Increased funding would see the program rolled out to all government schools across the state, a drastic expansion of the current opt-in model. Private and independent schools would also be encouraged to participate.
Run by La Trobe University’s Gay and Lesbian Health Victoria, Safe Schools Coalition Victoria (SSCV) currently offers training and support around the needs of same-sex attracted and sex and gender diverse (SSASGD) young people to 119 member schools in Victoria with just two staff members delivering the program.
State Opposition Leader Daniel Andrews said the announcement is about recognising the vulnerability of SSASGD young people in schools.
“Young people expressing their identity are too often subject to stress, fear and harassment at school. Every Victorian student is entitled to feel safe in the schoolyard—they have a right to be who they are and they have a right to belong,” he said.
Although the specifics of the program’s expansion have yet to be determined, Victorian Labor are committing just over $1 million over four years to SSCV, on top of government funding the program already receives.
SSCV co-founder and coordinator Roz Ward welcomed the announcement, and told the Star Observer funding would likely support additional staff to deliver the training.
“I think it would be something that would allow us to increase our capacity with staff, because at the moment there’s two of us. That’s not many for 120 schools,” Ward said.
She also acknowledged the challenge of rolling out the program to schools that may not have engaged with SSASGD students at all.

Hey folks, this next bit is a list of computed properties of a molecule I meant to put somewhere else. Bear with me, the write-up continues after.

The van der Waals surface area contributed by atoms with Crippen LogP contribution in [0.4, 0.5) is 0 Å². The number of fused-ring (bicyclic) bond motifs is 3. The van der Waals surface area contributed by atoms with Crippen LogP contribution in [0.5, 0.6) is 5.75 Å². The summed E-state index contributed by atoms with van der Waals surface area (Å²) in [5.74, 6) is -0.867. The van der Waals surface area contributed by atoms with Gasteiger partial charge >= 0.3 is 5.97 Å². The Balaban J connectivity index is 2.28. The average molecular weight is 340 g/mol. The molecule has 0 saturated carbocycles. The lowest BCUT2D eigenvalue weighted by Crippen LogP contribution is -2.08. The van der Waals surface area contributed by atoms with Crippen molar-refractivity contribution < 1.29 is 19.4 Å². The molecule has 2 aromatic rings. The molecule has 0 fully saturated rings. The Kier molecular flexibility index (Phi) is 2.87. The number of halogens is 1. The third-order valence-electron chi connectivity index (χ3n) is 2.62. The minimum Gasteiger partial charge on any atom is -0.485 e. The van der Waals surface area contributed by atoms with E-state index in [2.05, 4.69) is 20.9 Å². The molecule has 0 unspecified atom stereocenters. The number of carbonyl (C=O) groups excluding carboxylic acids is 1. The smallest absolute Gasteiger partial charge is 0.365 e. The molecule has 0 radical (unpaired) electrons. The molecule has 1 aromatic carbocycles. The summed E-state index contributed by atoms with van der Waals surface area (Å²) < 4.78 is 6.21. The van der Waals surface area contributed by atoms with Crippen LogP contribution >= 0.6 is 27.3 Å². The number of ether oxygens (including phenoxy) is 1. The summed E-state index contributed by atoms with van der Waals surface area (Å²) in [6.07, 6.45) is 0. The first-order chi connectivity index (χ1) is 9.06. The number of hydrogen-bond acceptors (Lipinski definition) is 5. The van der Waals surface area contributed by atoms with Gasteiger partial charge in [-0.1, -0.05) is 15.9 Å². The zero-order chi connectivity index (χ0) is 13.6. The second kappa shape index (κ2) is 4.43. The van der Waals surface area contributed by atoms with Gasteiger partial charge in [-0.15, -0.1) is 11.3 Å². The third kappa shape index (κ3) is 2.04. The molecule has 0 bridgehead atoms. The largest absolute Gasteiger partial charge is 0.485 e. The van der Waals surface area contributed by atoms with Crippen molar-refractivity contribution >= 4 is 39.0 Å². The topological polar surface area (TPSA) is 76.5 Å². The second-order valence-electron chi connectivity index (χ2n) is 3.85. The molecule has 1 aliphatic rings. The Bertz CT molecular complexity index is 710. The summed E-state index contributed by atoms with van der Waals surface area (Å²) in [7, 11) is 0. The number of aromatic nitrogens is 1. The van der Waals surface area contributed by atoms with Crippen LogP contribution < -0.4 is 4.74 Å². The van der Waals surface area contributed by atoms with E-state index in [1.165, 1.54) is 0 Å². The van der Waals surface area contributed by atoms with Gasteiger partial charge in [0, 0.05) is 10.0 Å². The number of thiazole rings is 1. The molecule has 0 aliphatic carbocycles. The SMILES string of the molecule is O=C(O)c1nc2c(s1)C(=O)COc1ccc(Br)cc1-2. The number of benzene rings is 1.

“I think maybe what elements are and are not compulsory would be something open for further discussion. I think really the main thing is that it’s a commitment to making sure that government schools are aware of what their requirements already are,” Ward said.
“There’s a recognition that perhaps some government schools maybe don’t even realise what their obligations are and there is support available. So it’s about trying to close that gap.”
Ward also stressed that despite the Opposition offering increased funding, SSCV has bipartisan support within Victoria.
The Opposition Leader’s adviser on LGBTI equality Martin Foley told the Star Observer concerns over potential resistance to a state-wide roll-out of the program shouldn’t stop it from happening.
“We think it’s a sufficiently mainstream issue now with widespread and deep enough community support to overcome any pockets of resistance. We’ve consulted in regions, inner suburbs, outer suburbs, we’re not aware of overt resistance, and I stress overt, to the idea,” Foley said.
“Yes, there’s always going to be covert resistance…but it’s time to affirm this as standard. We don’t cop racism in any school, why should we cop homophobia or transphobia in any school?”
The announcement continues a focus on LGBTI issues by both the Victorian Government and the Opposition in the lead up to the election scheduled for 29 November, with both parties making major announcements during Melbourne’s Midsumma festival.
Last month Premier Denis Napthine announced legislation to allow people with historical gay sex convictions for crimes no longer considered illegal to have those convictions expunged.